An acquaintance of mine posted this yesterday on Facebook. He gave permission for posting elsewhere on the condition that he not receive credit. I share it here, for the ages.
Today is the final full day in the Presidency of Barack Hussein Obama.
Unlike many of my ideological fellow travelers, I never went in for the deep waters and volatile currents of Obama-hatred. The mere fact of the election of an African-American President was and remains a triumph, and failure to credit that is failure to understand what America has been and what it ought to be. The President seemed, especially in his first term, to be a fairly standard-issue representative of the American left: horrendously wrong on nearly all policy, of course, but not alien to the American tradition in the ways that his most fervent detractors alleged. The one exception, in my perception, was his safeguarding of American national security. We may forget that in his first term, the record was more positive than negative: there were tremendous errors like the Iraq withdrawal and the failure to support the Iranian Green Revolution, but there were offsetting successes like the Abbottabad raid and the vigorous (and merciless) drone campaigns in the dark corners of the world. Altogether, I couldn’t make a case then that Barack Obama was any worse, on a strategic level, than his predecessor, and I went on the record saying so.
It was in second term that it became impossible to defend the outgoing President. The years since his reelection brought disaster upon disaster all in a rush, as America’s position in the world weakened in ways we have yet to fully perceive. What we do perceive is disastrous enough. War returned to continental Europe. Americans returned to combat in Iraq. Great-power war became a real and present danger for the first time in over a quarter-century. China seized control of an entire sea, and with it much of the world’s maritime traffic. Iran established hegemony over much of the Middle East, and deceived a White House that very much wanted to be deceived into safeguarding its atomic-weapons program. American allies in Europe concluded they would have to prepare to go it alone; American allies in the Middle East and east Asia concluded they would have to flip allegiances to the other side. American data and infrastructure became the playthings of foreign intelligence and signals services, as our domestic affairs came to resemble those of pre-Partition Poland. This is the short list.
The American hegemony that guaranteed the general peace of the world for the past seven decades effectively ended on Barack Obama’s watch, largely because of decisions Barack Obama made.
Through it all, though, one could argue that he was simply wrong, and not actively opposed to the common interests and ideals of the country. This was a strong case, especially as one came to understand the nature of the President and his team: a mid-tier faculty figure as Chief Executive; a failed novelist in charge of national security; a ruthlessly ambitious student-government alumna and then a wealthy dilettante as Secretary of State. Is it any wonder they were swiftly captured by their own narratives? Is it any surprise that they, adherents of theory and imagined arcs of history, were wholly resistant to empirical outcomes and experiential learning of the sort that eventually affected the fundamentals of even the George W. Bush administration? One might not agree with that, but it was an incapacity of means rather than morals. This excuse held firm until this final week, when the clemency granted to a wartime traitor and an unrepentant terrorist suggested that the dedication to common interests and ideals was less robust than assumed.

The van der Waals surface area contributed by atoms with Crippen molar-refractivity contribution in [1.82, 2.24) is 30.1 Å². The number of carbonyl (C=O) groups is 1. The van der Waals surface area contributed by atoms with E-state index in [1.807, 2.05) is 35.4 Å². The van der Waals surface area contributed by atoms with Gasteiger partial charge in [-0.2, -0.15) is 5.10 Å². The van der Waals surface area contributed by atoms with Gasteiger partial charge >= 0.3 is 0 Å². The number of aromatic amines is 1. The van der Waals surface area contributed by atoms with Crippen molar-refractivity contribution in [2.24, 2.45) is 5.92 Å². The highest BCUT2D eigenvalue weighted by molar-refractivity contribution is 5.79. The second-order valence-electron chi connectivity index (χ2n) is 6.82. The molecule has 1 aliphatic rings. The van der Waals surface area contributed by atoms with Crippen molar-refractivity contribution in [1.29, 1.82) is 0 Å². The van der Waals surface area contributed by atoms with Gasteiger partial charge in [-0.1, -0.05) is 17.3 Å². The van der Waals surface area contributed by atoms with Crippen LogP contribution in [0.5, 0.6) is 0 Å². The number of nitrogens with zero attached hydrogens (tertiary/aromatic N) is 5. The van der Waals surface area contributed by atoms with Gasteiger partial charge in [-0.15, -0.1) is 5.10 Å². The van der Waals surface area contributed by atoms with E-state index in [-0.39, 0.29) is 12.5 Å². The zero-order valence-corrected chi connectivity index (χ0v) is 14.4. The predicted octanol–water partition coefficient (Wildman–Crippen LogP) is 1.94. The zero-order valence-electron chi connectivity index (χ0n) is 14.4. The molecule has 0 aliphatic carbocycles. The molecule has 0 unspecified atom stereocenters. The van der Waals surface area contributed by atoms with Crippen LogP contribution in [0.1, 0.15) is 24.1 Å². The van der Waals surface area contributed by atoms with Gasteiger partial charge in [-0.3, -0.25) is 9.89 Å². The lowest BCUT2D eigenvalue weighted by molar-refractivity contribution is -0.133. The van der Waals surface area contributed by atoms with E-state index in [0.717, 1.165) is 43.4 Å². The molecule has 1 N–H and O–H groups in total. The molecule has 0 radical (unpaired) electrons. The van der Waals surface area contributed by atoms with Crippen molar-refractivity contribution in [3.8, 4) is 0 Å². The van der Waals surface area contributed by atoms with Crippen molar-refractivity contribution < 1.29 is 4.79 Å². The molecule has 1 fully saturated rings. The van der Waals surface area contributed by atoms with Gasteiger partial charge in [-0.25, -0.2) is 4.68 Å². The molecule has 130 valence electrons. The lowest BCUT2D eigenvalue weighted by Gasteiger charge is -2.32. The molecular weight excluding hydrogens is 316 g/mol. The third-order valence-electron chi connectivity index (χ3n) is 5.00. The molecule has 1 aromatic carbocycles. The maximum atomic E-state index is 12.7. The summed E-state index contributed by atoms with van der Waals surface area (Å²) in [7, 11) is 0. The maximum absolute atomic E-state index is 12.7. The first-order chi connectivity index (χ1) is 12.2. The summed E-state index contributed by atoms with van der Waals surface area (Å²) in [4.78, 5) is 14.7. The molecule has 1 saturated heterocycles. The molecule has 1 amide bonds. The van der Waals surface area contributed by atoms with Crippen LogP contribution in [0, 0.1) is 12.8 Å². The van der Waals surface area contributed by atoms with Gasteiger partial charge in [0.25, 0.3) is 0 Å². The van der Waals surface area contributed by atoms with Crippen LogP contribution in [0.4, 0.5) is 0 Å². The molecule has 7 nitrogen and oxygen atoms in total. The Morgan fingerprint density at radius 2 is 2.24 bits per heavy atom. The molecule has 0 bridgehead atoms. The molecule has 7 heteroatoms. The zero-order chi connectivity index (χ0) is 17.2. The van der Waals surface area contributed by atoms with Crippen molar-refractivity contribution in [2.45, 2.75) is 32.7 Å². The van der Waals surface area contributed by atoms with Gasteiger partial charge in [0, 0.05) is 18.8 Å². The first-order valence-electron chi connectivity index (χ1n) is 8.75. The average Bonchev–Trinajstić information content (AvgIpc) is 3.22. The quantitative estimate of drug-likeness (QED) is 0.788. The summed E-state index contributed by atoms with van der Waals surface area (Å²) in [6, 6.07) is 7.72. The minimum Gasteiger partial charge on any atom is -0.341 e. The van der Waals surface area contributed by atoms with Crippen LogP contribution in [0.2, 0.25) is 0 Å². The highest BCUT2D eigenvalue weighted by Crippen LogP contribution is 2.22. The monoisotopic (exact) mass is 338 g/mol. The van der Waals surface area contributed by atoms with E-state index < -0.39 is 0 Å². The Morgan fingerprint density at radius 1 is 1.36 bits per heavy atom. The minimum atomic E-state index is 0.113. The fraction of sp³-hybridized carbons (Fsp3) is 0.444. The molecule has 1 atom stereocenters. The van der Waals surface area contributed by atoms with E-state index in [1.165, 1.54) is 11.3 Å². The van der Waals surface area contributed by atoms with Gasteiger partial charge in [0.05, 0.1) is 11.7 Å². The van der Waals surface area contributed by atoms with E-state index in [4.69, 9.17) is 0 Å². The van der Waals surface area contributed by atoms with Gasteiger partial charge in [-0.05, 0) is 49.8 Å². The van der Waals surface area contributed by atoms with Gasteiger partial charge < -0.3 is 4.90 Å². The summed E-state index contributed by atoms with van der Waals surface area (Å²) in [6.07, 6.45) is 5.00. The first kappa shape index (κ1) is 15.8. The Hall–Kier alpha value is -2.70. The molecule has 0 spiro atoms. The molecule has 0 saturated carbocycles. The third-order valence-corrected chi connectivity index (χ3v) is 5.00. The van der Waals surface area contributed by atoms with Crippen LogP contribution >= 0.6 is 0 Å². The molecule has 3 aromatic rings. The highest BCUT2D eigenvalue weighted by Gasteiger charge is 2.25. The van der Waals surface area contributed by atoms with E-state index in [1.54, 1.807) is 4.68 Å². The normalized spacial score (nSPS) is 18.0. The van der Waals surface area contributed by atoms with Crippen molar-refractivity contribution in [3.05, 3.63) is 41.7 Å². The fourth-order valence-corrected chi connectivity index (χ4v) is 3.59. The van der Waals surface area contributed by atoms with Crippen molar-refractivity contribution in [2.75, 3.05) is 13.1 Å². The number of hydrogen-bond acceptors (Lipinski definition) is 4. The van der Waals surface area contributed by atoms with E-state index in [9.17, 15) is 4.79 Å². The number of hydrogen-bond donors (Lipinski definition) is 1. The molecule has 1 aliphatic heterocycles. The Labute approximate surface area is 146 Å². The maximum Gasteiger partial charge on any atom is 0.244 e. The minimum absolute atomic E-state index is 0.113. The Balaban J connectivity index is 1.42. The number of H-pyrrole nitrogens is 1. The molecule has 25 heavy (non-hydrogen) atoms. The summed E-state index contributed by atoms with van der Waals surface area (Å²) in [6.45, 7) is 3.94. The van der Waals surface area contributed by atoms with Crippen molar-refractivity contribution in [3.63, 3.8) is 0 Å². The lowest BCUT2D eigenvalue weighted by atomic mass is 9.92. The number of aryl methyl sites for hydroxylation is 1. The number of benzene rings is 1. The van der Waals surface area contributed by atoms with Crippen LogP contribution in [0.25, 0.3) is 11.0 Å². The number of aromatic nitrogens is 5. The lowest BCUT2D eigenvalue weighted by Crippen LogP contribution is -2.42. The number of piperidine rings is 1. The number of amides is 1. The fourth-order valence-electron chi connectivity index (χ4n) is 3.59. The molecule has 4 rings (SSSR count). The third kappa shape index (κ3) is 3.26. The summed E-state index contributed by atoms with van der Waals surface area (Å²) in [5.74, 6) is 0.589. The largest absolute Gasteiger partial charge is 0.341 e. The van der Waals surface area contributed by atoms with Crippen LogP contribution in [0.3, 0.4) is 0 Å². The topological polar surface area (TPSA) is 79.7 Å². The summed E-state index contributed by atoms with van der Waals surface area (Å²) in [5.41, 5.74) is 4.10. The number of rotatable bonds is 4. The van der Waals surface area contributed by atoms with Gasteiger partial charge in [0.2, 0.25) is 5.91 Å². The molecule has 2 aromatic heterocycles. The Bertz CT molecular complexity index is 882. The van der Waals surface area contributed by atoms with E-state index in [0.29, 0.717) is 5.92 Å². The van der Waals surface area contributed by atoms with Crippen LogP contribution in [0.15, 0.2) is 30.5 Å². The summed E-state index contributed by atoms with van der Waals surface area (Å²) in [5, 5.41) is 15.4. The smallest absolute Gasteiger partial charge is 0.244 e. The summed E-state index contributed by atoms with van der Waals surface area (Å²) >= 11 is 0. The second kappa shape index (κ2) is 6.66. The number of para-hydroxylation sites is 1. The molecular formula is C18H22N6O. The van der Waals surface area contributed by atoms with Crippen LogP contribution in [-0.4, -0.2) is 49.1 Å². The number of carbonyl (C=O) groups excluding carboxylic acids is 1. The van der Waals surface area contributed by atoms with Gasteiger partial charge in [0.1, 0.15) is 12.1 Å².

In all this, we have not mentioned the ground-level realities of the Obama years. We have not mentioned the collapse of civic comity. We have not mentioned the eradication of common institutions. We have not mentioned the hollowing-out of the American heartland. We have not mentioned the crises overtaking American lives in the great middle. We have not mentioned the bifurcation of American society into aristocracy and commoners, with the former ruthlessly imposing its ideas and experiments upon the latter. We have not mentioned these things not because they are unimportant, but because I suspect they will be subsumed in the catastrophe of war and ruin that President Barack Obama has done so much to hasten.
The verdict on the Obama years is not clear today. It will not be clear tomorrow. It will be clear someday, when we know fully what seeds were sown across the past eight years. Those discoveries will be unhappy, and we should prepare for them. In the meantime, we may understand Barack Obama as America’s version of Stanley Baldwin. The name is mostly unknown in America. He was the Prime Minister who failed to defend the peace of Europe and the strength of the United Kingdom. He watched as the dictators armed and the democracies retreated, impervious to appeals of reason and interest. The price paid for the years lost to his leadership was paid in blood: a second world war. After that war, won by other, better men, his successor Winston Churchill was asked to deliver birthday greetings for the then-aging Baldwin. Churchill, normally so magnanimous, refused. His reply is an epitaph for Baldwin — and for his heir in spirit, the soon to be former President Barack Hussein Obama:
“I wish Stanley Baldwin no ill, but it would have been much better had he never lived.”
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